Get the most from Google search!

By Jules Mackley 30th January 2022
Graphic of person searching google
Only a few weeks ago across social media, everyone was talking about typing ‘askew’ into Google.

The joke was that the search page would tilt and be 'askew'.

However, did you know there are some really common tips and tricks to use on Google that could save you time and have you googling like a pro in no time?!

Google search usually ignores punctuation that isn't part of the search operator however, you can use certain symbols to refine your results and make them more accurate.

Use quotation marks (“ “) to look for an exact word or phrase.

This can be useful if you are looking for an exact match. Google will only search and find results that include all those words in that order.

Example - Searching "lego technic stockists" will force Google to search for shops that sell supercar Lego as a priority.

Use an asterisk (*) to search for unknown words.

The * in a Google search is like a wildcard. Google will automatically match any phrase or word that’s relevant. Great if you are searching for an expression or song lyrics.

Example - Searching lego * cars will provide you with a search of the variety of cars available from Technic, creator or Duplo.

The hyphen/minus (-) symbol allows you to exclude words from a search.

This is great if there are words/websites associated with your search that you want Google to ignore.

Example - Searching lego sets -technic will provide you with a search of Lego, not including the word Technic

Use site: to search a specific website

You can search specific keywords or phrases from one domain by using keywords. There are a number of reasons why you might want to use a site search; competitor analysis, indexing errors, duplicate content or searching for keywords.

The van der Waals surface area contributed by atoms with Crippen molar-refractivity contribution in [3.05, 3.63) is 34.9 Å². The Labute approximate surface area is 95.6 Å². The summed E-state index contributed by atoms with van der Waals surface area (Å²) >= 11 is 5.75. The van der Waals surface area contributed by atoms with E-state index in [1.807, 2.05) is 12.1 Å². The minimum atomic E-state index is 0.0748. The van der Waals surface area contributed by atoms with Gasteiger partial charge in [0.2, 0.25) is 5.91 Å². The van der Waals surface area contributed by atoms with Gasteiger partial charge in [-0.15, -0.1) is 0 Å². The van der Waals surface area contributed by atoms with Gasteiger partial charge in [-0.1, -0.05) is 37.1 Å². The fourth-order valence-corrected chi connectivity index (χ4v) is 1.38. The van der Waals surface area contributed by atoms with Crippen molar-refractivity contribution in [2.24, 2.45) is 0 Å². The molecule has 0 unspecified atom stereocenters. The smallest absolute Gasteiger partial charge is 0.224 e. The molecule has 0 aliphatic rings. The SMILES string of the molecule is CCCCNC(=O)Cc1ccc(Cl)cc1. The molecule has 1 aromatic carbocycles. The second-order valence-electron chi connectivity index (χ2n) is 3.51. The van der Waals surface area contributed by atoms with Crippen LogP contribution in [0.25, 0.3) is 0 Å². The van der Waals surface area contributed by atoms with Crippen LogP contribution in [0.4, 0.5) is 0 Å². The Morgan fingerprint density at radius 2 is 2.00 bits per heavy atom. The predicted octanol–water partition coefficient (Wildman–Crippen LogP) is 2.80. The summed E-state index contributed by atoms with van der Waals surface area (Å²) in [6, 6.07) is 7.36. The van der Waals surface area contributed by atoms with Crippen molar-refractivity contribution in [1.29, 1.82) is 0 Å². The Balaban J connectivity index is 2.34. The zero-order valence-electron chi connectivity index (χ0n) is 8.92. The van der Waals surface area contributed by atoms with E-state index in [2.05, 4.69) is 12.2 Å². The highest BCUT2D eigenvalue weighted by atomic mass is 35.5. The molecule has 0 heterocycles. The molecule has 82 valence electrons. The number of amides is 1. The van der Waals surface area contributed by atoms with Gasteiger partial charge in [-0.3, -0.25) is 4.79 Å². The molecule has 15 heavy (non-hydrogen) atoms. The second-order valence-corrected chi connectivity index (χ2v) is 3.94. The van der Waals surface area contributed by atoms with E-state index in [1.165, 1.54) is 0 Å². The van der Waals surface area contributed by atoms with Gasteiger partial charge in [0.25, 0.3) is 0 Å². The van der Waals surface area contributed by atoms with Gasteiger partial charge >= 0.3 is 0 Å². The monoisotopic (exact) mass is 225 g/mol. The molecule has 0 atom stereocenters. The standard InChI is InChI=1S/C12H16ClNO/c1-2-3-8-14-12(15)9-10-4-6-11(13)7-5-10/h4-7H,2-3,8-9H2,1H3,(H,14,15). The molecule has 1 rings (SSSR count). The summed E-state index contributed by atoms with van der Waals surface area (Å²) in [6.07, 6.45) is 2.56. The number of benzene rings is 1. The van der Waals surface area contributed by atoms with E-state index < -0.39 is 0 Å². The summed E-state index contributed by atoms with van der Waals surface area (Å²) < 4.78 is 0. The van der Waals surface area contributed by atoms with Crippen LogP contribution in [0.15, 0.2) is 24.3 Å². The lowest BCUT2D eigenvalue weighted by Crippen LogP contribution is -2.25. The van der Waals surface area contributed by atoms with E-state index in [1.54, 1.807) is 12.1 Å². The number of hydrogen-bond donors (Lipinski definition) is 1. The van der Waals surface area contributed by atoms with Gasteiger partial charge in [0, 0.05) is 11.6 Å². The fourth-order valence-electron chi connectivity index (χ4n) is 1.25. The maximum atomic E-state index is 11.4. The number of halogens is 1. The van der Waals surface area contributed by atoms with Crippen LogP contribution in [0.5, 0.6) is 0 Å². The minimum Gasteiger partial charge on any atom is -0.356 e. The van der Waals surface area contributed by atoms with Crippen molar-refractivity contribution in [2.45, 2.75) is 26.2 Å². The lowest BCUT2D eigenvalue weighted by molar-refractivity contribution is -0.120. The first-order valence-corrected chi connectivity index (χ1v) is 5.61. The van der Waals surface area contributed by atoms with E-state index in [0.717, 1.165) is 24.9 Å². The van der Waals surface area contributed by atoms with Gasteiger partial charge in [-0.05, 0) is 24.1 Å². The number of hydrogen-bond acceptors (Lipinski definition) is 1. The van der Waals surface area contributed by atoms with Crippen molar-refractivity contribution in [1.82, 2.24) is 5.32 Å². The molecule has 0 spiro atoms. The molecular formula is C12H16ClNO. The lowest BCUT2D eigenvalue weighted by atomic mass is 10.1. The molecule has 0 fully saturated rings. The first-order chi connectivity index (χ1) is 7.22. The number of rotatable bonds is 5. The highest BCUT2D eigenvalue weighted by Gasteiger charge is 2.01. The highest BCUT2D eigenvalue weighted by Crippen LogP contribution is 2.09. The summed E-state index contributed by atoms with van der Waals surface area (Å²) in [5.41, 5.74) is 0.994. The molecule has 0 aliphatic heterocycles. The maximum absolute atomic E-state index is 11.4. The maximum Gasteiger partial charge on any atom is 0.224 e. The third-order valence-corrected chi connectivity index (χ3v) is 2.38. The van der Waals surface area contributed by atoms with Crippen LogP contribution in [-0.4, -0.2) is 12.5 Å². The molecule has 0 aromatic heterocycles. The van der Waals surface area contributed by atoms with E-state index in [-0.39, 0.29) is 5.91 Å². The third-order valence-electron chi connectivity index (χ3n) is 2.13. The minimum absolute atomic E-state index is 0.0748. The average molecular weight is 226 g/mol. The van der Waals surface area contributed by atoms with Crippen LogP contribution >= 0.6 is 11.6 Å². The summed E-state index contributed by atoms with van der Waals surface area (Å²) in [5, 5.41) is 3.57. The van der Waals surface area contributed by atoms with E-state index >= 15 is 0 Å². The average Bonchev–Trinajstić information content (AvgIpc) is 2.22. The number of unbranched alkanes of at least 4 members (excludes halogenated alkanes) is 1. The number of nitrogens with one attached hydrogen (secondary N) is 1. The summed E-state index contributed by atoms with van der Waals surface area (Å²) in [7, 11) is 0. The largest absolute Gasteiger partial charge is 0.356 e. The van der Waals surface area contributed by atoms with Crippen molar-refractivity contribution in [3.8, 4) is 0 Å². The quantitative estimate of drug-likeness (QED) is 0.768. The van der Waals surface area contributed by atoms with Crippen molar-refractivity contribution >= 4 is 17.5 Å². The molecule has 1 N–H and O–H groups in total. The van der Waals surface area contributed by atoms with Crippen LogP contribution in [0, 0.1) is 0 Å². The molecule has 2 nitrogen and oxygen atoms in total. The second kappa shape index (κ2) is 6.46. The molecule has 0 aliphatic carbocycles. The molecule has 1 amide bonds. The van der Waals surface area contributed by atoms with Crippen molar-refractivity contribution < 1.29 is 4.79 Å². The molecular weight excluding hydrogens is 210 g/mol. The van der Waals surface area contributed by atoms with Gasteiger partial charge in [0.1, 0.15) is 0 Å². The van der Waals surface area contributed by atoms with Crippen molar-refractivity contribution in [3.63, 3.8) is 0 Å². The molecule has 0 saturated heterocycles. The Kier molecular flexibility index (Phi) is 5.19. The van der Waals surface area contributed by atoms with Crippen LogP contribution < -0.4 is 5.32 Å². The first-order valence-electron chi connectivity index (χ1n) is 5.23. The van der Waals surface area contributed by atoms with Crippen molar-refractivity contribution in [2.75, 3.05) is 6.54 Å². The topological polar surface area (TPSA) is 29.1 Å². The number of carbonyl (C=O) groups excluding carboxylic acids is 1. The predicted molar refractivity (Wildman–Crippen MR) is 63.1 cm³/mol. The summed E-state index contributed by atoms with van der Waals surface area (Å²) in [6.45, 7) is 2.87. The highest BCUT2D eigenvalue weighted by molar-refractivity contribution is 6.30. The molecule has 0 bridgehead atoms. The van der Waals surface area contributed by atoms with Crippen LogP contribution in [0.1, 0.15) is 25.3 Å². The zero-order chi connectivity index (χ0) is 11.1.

Example - Searching instructions Porsche 911 RSR searching the Lego website for the instructions for a Porsche 911 RSR.

Look up words within a URL by using inurl:

If you are looking for something specific a great way to narrow down your search is to search for phrases or terms in URLs.

Example - Searching inurl:instructions lego 42096 Google will return multiple websites with the instruction book you require if it appears in the URL of the webpage.

Use intitle: to search for words within a title

Using intitle: will find specific words that appear in the title of a page.

Example - Searching intitle: lego 42096 Google will return all pages linked to the Lego set 42096

Not sure what keywords to search use OR.

Using the word OR between search words will bring back searches including either word. You can search for multiple keywords and separate them with OR.

Example - Searching lego technic OR porsche Google will provide searches with the word Technic or Porsche in them.

Use AND between search words for your search to including both words.

If you are searching for a specific topic using AND will ensure your results will include both words.

Example - Searching lego AND porsche will provide search results that include both the words Lego and Porsche. 

Using “vs” to compare 2 things

If you want to see the difference between two things Google can provide you with a comparison chart by using vs in quotation marks.

Example - Searching lego "VS" playmobil Google will provide you with a comparison of the 2.

Use filetype: to search for files

Whether you are looking for documents, spreadsheets, presentations or Adobe files you can use filetype: to focus your search and find the exact file type you want.

Example - Searching filetype:PDF lego porsche Google will provide a search of only PDF's containing the words Lego Porsche.

However, if you can't remember the different shortcuts you can always use the Google Advanced Search page in your browser. Although Google has removed the advanced search link from the home page you can still access it by clicking on the gear (settings) in the upper right corner next to the sign-in and it will appear in the drop down.

If you want to try some more things on Google

Try searching do a barrel roll, Anagram, friends glossary or for a little nostalgia Google in 1998.